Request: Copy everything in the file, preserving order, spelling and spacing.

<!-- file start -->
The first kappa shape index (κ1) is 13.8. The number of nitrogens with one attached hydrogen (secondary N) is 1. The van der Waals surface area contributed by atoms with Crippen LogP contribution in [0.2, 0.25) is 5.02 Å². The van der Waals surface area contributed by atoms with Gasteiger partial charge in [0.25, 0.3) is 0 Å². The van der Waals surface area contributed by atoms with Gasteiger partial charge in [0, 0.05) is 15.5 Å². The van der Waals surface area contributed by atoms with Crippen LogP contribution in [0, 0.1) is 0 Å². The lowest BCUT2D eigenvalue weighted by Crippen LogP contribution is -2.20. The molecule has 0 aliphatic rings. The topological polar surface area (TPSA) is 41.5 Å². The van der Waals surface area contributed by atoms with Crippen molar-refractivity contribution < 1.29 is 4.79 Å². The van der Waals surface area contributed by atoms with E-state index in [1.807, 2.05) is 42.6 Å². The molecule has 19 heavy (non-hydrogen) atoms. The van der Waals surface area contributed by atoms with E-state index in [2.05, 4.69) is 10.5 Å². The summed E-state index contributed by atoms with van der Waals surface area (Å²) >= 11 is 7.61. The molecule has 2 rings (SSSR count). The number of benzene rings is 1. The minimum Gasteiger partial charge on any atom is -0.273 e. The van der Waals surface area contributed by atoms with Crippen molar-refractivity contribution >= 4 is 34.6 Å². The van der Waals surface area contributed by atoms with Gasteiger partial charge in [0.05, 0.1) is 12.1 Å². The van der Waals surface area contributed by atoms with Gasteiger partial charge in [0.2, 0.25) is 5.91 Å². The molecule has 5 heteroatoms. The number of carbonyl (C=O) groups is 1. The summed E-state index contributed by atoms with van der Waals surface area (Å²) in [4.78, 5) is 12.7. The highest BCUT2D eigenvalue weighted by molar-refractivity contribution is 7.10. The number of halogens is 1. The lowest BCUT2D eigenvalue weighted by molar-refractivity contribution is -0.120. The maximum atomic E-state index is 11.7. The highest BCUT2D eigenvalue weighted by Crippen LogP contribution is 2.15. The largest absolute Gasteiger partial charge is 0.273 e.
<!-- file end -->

The first kappa shape index (κ1) is 13.8. The number of nitrogens with one attached hydrogen (secondary N) is 1. The van der Waals surface area contributed by atoms with Crippen LogP contribution in [0.2, 0.25) is 5.02 Å². The van der Waals surface area contributed by atoms with Gasteiger partial charge in [0.25, 0.3) is 0 Å². The van der Waals surface area contributed by atoms with Gasteiger partial charge in [0, 0.05) is 15.5 Å². The van der Waals surface area contributed by atoms with Crippen LogP contribution in [0, 0.1) is 0 Å². The lowest BCUT2D eigenvalue weighted by Crippen LogP contribution is -2.20. The molecule has 0 aliphatic rings. The topological polar surface area (TPSA) is 41.5 Å². The van der Waals surface area contributed by atoms with Crippen molar-refractivity contribution < 1.29 is 4.79 Å². The van der Waals surface area contributed by atoms with E-state index in [1.807, 2.05) is 42.6 Å². The molecule has 19 heavy (non-hydrogen) atoms. The van der Waals surface area contributed by atoms with E-state index in [2.05, 4.69) is 10.5 Å². The summed E-state index contributed by atoms with van der Waals surface area (Å²) >= 11 is 7.61. The molecule has 2 rings (SSSR count). The number of benzene rings is 1. The minimum Gasteiger partial charge on any atom is -0.273 e. The van der Waals surface area contributed by atoms with Crippen molar-refractivity contribution >= 4 is 34.6 Å². The van der Waals surface area contributed by atoms with Gasteiger partial charge in [0.05, 0.1) is 12.1 Å². The van der Waals surface area contributed by atoms with Gasteiger partial charge in [0.2, 0.25) is 5.91 Å². The molecule has 5 heteroatoms. The number of carbonyl (C=O) groups is 1. The summed E-state index contributed by atoms with van der Waals surface area (Å²) in [4.78, 5) is 12.7. The highest BCUT2D eigenvalue weighted by molar-refractivity contribution is 7.10. The number of halogens is 1. The lowest BCUT2D eigenvalue weighted by molar-refractivity contribution is -0.120. The maximum atomic E-state index is 11.7. The highest BCUT2D eigenvalue weighted by Crippen LogP contribution is 2.15. The largest absolute Gasteiger partial charge is 0.273 e.